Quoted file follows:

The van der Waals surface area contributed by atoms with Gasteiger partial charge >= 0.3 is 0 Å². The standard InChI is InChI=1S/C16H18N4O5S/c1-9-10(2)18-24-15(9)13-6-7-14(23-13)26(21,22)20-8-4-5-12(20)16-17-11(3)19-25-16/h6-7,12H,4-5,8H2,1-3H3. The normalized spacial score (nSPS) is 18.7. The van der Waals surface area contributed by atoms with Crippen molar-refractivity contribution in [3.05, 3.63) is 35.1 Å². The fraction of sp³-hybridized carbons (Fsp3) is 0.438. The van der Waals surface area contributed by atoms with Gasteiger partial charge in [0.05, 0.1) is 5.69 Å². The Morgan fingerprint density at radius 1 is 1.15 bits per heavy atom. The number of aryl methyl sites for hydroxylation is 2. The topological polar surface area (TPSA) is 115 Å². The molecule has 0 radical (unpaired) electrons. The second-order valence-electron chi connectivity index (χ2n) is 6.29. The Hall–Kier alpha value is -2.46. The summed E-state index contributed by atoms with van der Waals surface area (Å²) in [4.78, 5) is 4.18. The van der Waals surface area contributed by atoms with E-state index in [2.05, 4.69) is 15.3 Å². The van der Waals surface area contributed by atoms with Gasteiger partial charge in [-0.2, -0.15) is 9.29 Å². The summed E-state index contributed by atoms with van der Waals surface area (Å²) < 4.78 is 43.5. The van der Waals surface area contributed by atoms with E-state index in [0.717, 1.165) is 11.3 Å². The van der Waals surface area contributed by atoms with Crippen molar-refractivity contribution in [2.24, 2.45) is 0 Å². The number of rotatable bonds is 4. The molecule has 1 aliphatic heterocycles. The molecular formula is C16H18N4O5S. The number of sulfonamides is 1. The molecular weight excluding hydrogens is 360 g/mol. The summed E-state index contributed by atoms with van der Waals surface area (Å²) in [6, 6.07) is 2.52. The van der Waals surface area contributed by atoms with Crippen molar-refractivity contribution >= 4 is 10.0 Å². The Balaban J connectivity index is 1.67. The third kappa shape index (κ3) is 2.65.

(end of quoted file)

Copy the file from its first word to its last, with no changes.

The van der Waals surface area contributed by atoms with Gasteiger partial charge >= 0.3 is 0 Å². The standard InChI is InChI=1S/C16H18N4O5S/c1-9-10(2)18-24-15(9)13-6-7-14(23-13)26(21,22)20-8-4-5-12(20)16-17-11(3)19-25-16/h6-7,12H,4-5,8H2,1-3H3. The normalized spacial score (nSPS) is 18.7. The van der Waals surface area contributed by atoms with Crippen molar-refractivity contribution in [3.05, 3.63) is 35.1 Å². The fraction of sp³-hybridized carbons (Fsp3) is 0.438. The van der Waals surface area contributed by atoms with Gasteiger partial charge in [0.05, 0.1) is 5.69 Å². The Morgan fingerprint density at radius 1 is 1.15 bits per heavy atom. The number of aryl methyl sites for hydroxylation is 2. The topological polar surface area (TPSA) is 115 Å². The molecule has 0 radical (unpaired) electrons. The second-order valence-electron chi connectivity index (χ2n) is 6.29. The Hall–Kier alpha value is -2.46. The summed E-state index contributed by atoms with van der Waals surface area (Å²) in [4.78, 5) is 4.18. The van der Waals surface area contributed by atoms with E-state index in [2.05, 4.69) is 15.3 Å². The van der Waals surface area contributed by atoms with Gasteiger partial charge in [-0.2, -0.15) is 9.29 Å². The summed E-state index contributed by atoms with van der Waals surface area (Å²) < 4.78 is 43.5. The van der Waals surface area contributed by atoms with E-state index in [0.717, 1.165) is 11.3 Å². The van der Waals surface area contributed by atoms with Crippen molar-refractivity contribution in [2.24, 2.45) is 0 Å². The number of rotatable bonds is 4. The molecule has 1 aliphatic heterocycles. The molecular formula is C16H18N4O5S. The number of sulfonamides is 1. The molecular weight excluding hydrogens is 360 g/mol. The summed E-state index contributed by atoms with van der Waals surface area (Å²) in [6, 6.07) is 2.52. The van der Waals surface area contributed by atoms with Crippen molar-refractivity contribution >= 4 is 10.0 Å². The Balaban J connectivity index is 1.67. The third kappa shape index (κ3) is 2.65.